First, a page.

May 16

Nintendo Using “Content ID Match” Claims on YouTube Let’s Plays and Fan-Made Videos

Category: Uncategorized

Wii U YouTube App

Earlier this month, Nintendo became a YouTube partner and they’ve now begun filing “content ID match” claims on several Let’s Play and fan-produced videos featuring Nintendo games and franchises. The claims allow Nintendo to monetize these videos by inserting ads for the company before, next to or at the end of videos.

By doing this, Nintendo is preventing possible ad revenue for Let’s Players and the owners of Nintendo fan video, some of whom make a living producing these videos.

These content claims should only be for ad purposes, but according to sources speaking to Gamasutra, Nintendo has gone so far as to have certain videos removed from YouTube entirely.

“So far it’s mostly been affecting bigger channels and mostly videos posted recently,” said their source. “The main problem is that no one seems to know why they’re doing it or what their eventual goal is.”

In an official statement to the press, Nintendo denies the accusations of shutting down videos, even saying they do not want to block people using their intellectual properties.

“As part of our on-going push to ensure Nintendo content is shared across social media channels in an appropriate and safe way, we became a YouTube partner and as such in February 2013 we registered our copyright content in the YouTube database. For most fan videos this will not result in any changes, however, for those videos featuring Nintendo-owned content, such as images or audio of a certain length, adverts will now appear at the beginning, next to or at the end of the clips. We continually want our fans to enjoy sharing Nintendo content on YouTube, and that is why, unlike other entertainment companies, we have chosen not to block people using our intellectual property.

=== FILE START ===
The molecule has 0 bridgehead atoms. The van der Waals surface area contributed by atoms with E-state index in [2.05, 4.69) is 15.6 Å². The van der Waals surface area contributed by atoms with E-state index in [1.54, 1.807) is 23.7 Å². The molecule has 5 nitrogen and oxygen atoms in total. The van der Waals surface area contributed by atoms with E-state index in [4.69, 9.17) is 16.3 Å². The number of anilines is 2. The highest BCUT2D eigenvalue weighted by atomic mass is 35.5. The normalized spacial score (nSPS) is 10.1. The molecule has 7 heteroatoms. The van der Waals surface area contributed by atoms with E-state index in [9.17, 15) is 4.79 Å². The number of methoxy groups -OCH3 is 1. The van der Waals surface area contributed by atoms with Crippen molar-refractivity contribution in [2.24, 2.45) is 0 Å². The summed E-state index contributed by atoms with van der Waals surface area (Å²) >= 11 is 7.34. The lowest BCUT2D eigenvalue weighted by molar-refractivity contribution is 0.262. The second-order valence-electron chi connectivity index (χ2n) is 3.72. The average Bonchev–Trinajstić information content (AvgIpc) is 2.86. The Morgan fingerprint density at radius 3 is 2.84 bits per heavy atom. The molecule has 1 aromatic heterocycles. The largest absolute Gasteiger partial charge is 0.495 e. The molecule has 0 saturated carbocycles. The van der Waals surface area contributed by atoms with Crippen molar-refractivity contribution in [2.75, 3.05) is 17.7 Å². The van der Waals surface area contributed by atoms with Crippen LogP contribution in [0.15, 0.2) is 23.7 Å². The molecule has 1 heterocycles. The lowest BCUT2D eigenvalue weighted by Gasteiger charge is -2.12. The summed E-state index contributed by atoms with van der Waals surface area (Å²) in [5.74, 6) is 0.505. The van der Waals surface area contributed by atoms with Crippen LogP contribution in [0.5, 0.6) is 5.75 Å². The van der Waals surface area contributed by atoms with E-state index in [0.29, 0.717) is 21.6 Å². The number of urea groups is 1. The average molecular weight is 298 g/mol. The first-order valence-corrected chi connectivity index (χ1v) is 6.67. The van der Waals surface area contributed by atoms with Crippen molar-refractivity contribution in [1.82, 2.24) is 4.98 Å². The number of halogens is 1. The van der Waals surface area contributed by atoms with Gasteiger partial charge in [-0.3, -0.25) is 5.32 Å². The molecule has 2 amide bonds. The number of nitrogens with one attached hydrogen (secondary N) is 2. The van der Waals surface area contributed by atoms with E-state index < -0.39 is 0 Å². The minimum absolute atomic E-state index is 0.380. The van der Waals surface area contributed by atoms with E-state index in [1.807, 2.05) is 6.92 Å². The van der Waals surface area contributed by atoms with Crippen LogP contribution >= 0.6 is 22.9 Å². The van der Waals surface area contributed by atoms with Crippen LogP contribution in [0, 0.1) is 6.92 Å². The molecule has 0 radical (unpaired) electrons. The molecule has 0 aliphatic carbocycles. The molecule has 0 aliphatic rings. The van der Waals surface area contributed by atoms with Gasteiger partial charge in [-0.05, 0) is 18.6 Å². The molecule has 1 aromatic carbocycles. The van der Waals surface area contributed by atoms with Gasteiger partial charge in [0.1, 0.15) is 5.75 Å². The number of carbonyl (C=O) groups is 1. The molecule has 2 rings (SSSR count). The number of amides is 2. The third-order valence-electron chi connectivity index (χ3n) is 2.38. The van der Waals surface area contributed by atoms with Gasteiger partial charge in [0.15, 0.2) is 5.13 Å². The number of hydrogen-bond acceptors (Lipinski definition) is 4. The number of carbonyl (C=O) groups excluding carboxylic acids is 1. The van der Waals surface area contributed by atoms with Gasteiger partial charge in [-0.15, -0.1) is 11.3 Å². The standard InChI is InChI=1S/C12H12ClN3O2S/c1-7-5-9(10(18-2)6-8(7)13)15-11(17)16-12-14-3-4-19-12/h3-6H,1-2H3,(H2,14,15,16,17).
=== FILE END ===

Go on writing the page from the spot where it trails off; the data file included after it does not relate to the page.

For more information please visit http://www.youtube.com/yt/copyright/faq.html

Many in the fan gaming community are seeing this as a very negative move from Nintendo. They feel that these videos are practically free advertising and praise for Nintendo and their games, and by going after them, the company is cutting off the nose to spite the face for no good reason.

Source: Gamasutra, Game Front

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